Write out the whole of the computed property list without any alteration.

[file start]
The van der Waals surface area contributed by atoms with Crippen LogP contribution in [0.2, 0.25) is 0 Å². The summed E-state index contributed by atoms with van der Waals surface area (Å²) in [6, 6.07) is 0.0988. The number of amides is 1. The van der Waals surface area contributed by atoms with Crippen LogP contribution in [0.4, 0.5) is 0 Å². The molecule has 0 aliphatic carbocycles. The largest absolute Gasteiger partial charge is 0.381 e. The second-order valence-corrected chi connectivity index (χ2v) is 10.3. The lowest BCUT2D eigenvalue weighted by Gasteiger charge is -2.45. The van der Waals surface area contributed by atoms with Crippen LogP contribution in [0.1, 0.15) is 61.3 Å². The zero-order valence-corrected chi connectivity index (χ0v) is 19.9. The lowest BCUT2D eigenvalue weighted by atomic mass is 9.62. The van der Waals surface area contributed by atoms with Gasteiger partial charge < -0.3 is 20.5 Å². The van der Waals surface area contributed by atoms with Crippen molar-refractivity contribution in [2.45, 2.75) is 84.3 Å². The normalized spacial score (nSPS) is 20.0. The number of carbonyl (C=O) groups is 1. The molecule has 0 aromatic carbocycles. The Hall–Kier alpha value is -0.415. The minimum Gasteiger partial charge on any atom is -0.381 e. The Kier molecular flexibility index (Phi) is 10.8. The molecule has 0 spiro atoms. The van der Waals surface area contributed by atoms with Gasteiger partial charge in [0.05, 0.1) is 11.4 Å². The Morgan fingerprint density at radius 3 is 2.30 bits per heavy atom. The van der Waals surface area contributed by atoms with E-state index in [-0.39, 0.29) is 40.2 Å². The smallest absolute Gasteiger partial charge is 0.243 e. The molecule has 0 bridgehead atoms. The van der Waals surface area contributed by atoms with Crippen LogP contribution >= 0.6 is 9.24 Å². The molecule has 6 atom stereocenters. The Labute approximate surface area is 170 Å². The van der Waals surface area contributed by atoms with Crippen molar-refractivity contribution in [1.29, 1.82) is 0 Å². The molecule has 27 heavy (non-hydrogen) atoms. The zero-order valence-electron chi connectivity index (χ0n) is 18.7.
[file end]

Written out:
The van der Waals surface area contributed by atoms with Crippen LogP contribution in [0.2, 0.25) is 0 Å². The summed E-state index contributed by atoms with van der Waals surface area (Å²) in [6, 6.07) is 0.0988. The number of amides is 1. The van der Waals surface area contributed by atoms with Crippen LogP contribution in [0.4, 0.5) is 0 Å². The molecule has 0 aliphatic carbocycles. The largest absolute Gasteiger partial charge is 0.381 e. The second-order valence-corrected chi connectivity index (χ2v) is 10.3. The lowest BCUT2D eigenvalue weighted by Gasteiger charge is -2.45. The van der Waals surface area contributed by atoms with Crippen LogP contribution in [0.1, 0.15) is 61.3 Å². The zero-order valence-corrected chi connectivity index (χ0v) is 19.9. The lowest BCUT2D eigenvalue weighted by atomic mass is 9.62. The van der Waals surface area contributed by atoms with Gasteiger partial charge < -0.3 is 20.5 Å². The van der Waals surface area contributed by atoms with Crippen molar-refractivity contribution in [2.45, 2.75) is 84.3 Å². The normalized spacial score (nSPS) is 20.0. The number of carbonyl (C=O) groups is 1. The molecule has 0 aromatic carbocycles. The Hall–Kier alpha value is -0.415. The minimum Gasteiger partial charge on any atom is -0.381 e. The Kier molecular flexibility index (Phi) is 10.8. The molecule has 0 spiro atoms. The van der Waals surface area contributed by atoms with Gasteiger partial charge in [0.05, 0.1) is 11.4 Å². The Morgan fingerprint density at radius 3 is 2.30 bits per heavy atom. The van der Waals surface area contributed by atoms with E-state index in [-0.39, 0.29) is 40.2 Å². The smallest absolute Gasteiger partial charge is 0.243 e. The molecule has 0 bridgehead atoms. The van der Waals surface area contributed by atoms with Crippen LogP contribution >= 0.6 is 9.24 Å². The molecule has 6 atom stereocenters. The Labute approximate surface area is 170 Å². The van der Waals surface area contributed by atoms with Crippen molar-refractivity contribution in [1.29, 1.82) is 0 Å². The molecule has 27 heavy (non-hydrogen) atoms. The zero-order valence-electron chi connectivity index (χ0n) is 18.7.